Lawmakers in the House of Representatives took an important step forward today by advancing bipartisan legislation that would allow research on organ donation from deceased HIV-infected donors to HIV-infected recipients. As HIV clinicians, researchers, and health care providers, we applaud the House Energy and Commerce Committee for passing the HIV Organ Policy Equity (HOPE) Act and call on the full House to take swift action and pass the bill as well. The Senate approved the legislation in June by unanimous consent.
The HOPE Act would update outdated federal law to reflect the current medical understanding of HIV/AIDS and allow for the scientific research needed to fully evaluate HIV‐infected organ donation to HIV‐infected patients. For patients living with HIV, deceased donors who are also HIV infected may represent a unique source of organs that could save the lives of hundreds of HIV-infected patients struggling with liver and kidney failure each year. However, research to explore even the feasibility of such transplants is banned under current federal law.
This important bipartisan legislation, in addition to helping increase access to transplants for HIV-infected patients and supporting medical progress, also has the potential to reduce deaths among those who are on transplant waiting lists and to help save Medicare costs, while maintaining provisions that protect public health.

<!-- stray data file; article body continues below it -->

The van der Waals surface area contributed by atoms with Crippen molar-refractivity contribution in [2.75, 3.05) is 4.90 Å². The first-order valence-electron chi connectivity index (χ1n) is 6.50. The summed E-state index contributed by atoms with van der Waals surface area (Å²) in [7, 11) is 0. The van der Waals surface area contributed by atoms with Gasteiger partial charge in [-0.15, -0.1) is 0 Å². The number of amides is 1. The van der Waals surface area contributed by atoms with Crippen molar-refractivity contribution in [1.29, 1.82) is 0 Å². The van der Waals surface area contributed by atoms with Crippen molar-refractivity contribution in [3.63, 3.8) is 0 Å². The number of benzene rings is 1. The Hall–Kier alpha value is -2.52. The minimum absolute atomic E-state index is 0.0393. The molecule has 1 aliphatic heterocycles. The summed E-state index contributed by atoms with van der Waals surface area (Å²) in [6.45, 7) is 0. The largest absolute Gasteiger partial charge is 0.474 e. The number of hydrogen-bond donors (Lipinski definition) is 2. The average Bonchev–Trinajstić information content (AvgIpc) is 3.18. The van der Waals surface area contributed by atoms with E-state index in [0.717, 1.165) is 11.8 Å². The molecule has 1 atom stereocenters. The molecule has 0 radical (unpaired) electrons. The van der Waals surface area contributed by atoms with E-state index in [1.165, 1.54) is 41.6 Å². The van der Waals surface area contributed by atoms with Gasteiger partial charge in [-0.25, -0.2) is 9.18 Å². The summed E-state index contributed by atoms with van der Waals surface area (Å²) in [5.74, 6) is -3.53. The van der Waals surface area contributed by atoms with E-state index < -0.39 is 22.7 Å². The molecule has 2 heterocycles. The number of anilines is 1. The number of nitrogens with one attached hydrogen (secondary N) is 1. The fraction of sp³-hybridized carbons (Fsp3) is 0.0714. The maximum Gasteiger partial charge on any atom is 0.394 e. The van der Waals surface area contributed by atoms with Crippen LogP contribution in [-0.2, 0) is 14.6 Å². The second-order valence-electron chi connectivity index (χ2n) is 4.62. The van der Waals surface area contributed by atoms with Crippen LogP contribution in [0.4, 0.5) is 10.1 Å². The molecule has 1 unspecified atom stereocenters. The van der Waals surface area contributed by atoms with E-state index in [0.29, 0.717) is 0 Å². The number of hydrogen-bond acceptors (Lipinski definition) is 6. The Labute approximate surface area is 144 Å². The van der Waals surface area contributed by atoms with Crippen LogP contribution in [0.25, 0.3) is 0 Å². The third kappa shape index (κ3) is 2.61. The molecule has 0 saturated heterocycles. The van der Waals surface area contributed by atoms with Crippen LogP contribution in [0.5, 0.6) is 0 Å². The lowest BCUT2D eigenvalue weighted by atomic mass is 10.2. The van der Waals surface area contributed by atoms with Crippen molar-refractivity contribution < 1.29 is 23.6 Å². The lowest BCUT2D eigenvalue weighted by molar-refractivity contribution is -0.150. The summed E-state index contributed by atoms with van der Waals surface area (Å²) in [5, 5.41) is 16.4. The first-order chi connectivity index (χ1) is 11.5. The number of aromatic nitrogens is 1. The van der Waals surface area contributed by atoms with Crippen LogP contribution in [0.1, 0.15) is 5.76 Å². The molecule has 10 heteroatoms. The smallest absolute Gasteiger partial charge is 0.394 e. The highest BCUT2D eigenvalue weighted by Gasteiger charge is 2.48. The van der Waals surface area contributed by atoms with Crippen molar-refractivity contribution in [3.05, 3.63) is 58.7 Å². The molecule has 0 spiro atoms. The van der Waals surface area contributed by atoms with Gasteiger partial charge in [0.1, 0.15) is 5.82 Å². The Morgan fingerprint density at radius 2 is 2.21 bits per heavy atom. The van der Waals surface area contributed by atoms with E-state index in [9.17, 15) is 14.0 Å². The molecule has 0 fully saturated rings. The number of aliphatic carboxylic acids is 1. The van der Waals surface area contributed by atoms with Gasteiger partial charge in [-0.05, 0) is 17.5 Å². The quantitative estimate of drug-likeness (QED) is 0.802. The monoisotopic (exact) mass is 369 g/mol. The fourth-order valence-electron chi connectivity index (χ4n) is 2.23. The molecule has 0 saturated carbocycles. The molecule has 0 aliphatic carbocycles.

The HIV Medicine Association (HIVMA) applauds the HOPE Act’s co-sponsors and supporters, and we look forward to working with House lawmakers on both sides of the aisle to pass this potentially lifesaving legislation into law. (For more information, see HIVMA’s related FAQ (PDF) and policy statement (PDF).)
The HIV Medicine Association (HIVMA) is the professional home for more than 5,000 physicians, scientists, and other health care professionals dedicated to the field of HIV/AIDS. Nested within the Infectious Diseases Society of America (IDSA), HIVMA promotes quality in HIV care and advocates policies that ensure a comprehensive and humane response to the AIDS pandemic informed by science and social justice. For more information, visit www.hivma.org.
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